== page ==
Still, Sullivan is a terrific performer, and by the second half you’ve gotten used to him in the role and start to look forward to those trademark vocal rhythms of his. (He sounds like a snider Paul Lynde.) If you can’t quite buy him as a commanding editor from the golden age of newspapers, he certainly commands a stage. And the production has a genial company spirit that settles in after intermission and relaxes it. A regional theater company in 2011 couldn’t possibly afford to stage a full-cast revival of His Girl Friday, which has a cast of twenty, so Trinity makes a virtue of necessity. Everyone except for Sullivan and Brazil is double-cast, and the way the actors slide back and forth between characters, in terms of both character detail and staging tricks, is a running gag that becomes more and more pleasurable as the evening goes on. I particularly enjoyed Richard Donelly as the reporter Kruger and the mayor, Philippe Bowgen as the cop known as Woodenshoes and the convicted killer Holub, and Janice Duclos as Bruce’s harridan of a mother and a discombobulated minister. The ensemble carries the gag straight into the curtain call, and by then you’re having too much fun to worry about the show’s flaws and misfires.

Woody Allen, Ethan Coen and Elaine May: the playwrights of Relatively Speaking

Evenings of one-acts are always risky, especially when the plays are written by different playwrights: it’s tough to maintain consistency of quality and the link that’s supposed to hold the show together often feels forced. On the other hand, if one of the plays falls flat, it doesn’t necessarily wreck the whole production; you know it will be over soon and you’ve got the next one to look forward to. Relatively Speaking, which recently opened on Broadway, offers an example of both the down and the up sides. The three miniature comedies don’t have much in common, so the show feels disjointed. But the placement of Ethan Coen’s Talking Cure first on a bill that also includes George Is Dead by Elaine May and Honeymoon Motel by Woody Allen gives the trilogy a decided upward swing. The Coen piece, a series of conversations between a postal worker in a psychiatric hospital (Danny Hoch) and his therapist (Jason Kravits) followed by a flashback displaying the animosity between the patient’s parents – presumably to show that his fate was sealed before he was even born – is baffling. The pleasures of the evening are all to follow.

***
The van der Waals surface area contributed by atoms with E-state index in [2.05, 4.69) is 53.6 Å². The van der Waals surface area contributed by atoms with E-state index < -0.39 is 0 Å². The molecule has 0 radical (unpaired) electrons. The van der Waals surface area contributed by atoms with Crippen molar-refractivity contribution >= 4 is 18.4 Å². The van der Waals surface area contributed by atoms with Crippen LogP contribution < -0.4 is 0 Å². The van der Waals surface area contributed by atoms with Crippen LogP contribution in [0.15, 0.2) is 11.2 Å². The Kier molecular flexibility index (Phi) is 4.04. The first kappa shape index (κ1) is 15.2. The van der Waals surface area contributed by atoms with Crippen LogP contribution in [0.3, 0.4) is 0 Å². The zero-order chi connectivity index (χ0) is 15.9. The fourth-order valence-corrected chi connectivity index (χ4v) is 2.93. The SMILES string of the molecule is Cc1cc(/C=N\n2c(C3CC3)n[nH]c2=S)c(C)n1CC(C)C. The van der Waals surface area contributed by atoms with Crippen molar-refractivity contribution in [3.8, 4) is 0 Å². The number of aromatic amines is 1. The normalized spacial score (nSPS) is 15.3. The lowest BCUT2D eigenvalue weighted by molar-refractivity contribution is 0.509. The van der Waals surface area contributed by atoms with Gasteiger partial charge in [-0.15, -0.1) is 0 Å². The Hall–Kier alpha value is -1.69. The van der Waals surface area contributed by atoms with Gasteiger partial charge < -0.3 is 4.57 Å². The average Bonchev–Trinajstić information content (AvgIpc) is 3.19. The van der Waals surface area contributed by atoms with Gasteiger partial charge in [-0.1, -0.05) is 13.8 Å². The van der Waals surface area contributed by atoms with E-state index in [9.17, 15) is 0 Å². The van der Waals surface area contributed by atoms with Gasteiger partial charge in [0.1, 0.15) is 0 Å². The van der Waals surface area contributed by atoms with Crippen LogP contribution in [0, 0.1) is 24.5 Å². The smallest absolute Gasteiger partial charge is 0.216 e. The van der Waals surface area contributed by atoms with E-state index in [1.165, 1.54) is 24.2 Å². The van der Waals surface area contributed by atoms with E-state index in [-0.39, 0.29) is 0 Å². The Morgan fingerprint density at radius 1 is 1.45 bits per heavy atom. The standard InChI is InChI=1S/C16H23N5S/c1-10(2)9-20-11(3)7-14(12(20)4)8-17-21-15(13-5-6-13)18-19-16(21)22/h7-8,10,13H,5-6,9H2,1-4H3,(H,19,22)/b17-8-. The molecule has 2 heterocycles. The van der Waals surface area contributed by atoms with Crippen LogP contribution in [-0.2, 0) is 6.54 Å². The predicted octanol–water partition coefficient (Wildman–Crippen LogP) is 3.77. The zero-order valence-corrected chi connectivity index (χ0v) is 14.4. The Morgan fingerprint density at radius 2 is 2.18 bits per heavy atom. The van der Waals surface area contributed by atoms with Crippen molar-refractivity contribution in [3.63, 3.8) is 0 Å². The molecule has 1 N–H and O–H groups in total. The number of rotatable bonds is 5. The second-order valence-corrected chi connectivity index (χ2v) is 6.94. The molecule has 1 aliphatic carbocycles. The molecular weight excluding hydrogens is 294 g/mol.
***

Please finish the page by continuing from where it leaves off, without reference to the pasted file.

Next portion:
Marlo Thomas and Lisa Emery
George Is Dead is set mostly in the Manhattan apartment of Carla (Lisa Emery), who is nervously anticipating a blowout with her husband. He’s a high school history teacher who’s just given a speech at an Amnesty International convention but she had to miss it to tend to her difficult, aging mother. Enter Doreen (Marlo Thomas), a wealthy, unhinged dowager whose house Carla grew up in; her mother was nanny to Doreen’s daughter. Doreen announces that her husband has just died on a ski trip to Aspen and she’s so disconnected and dependent that she places herself in Carla’s capable hands – as if Carla were ready and able to drop everything and operate as an extension of the galvanizing role her mother evidently played in the household decades ago. It’s the kind of lopsided post-Freudian farce notion that you might expect from Elaine May, who specializes in comedy built around the behavior of nutballs holding fast to their pretzel logic in the face of rational opposition. Thomas gives a sensational performance: her Doreen suggests Gracie Allen as a WASP princess. She hands Saltines to her hostess to scrape the salt off; she demands – though sweetly – that Carla move the only TV set in the apartment to the living room so she can distract herself; she leaves Carla to make long-distance arrangements about the body because she simply doesn’t understand how such things are done and no one could expect her to deal with them from the depths of her grief. The play is small but original and diverting. Unfortunately, it goes under when Carla’s husband Michael (Grant Shaud) shows up, as infuriated as she feared, and then Nanny herself (Patricia O’Connell) appears to take charge of Doreen. The tone shifts – unsuccessfully – and you can’t tell whether the fault is in the writing or in John Turturro’s direction or both.

Unlike his recent movies, Vicki Cristina Barcelona and Midnight in Paris, Honeymoon Hotel doesn’t exhibit Woody Allen at his best, but it’s pretty funny. The setting is a cheap, gaudy motel that caters to horny couples, and that’s where middle-aged Jerry Spector (Steve Guttenberg, trying too hard) brings Nina Roth (Ari Graynor), who’s half his age, on their wedding night. Except it turns out not to be his wedding night at all: he’s just run off with his stepson’s brand-new bride, and in short order the wedding party stalks in on them to register their various objections. The interlopers include Caroline Aaron as Jerry’s cynical, long-suffering wife, Julie Kavner and Mark Linn-Baker as the parents of the bride, and the peerless Richard Libertini as the rabbi – and any show that includes this quartet reading Allen’s one-liners is eminently worth seeing. (In a better world, Libertini, who elevates the hilarity level of anything he appears in, would be as ubiquitous as Seth Rogen or Jonah Hill.) Honeymoon Hotel is a doodle, and Turturro has staged it poorly (the physical comedy is an embarrassment), but it provides a pleasing topper to the evening. And perhaps by now the production has worked out some of its kinks, like the flaws in timing; I saw it while it was still in previews.

Steve Vineberg is Distinguished Professor of the Arts and Humanities at College of the Holy Cross in Worcester, Massachusetts, where he teaches theatre and film. He also writes for The Threepenny Review, The Boston Phoenix and The Christian Century and is the author of three books: Method Actors: Three Generations of an American Acting Style; No Surprises, Please: Movies in the Reagan Decade; and High Comedy in American Movies.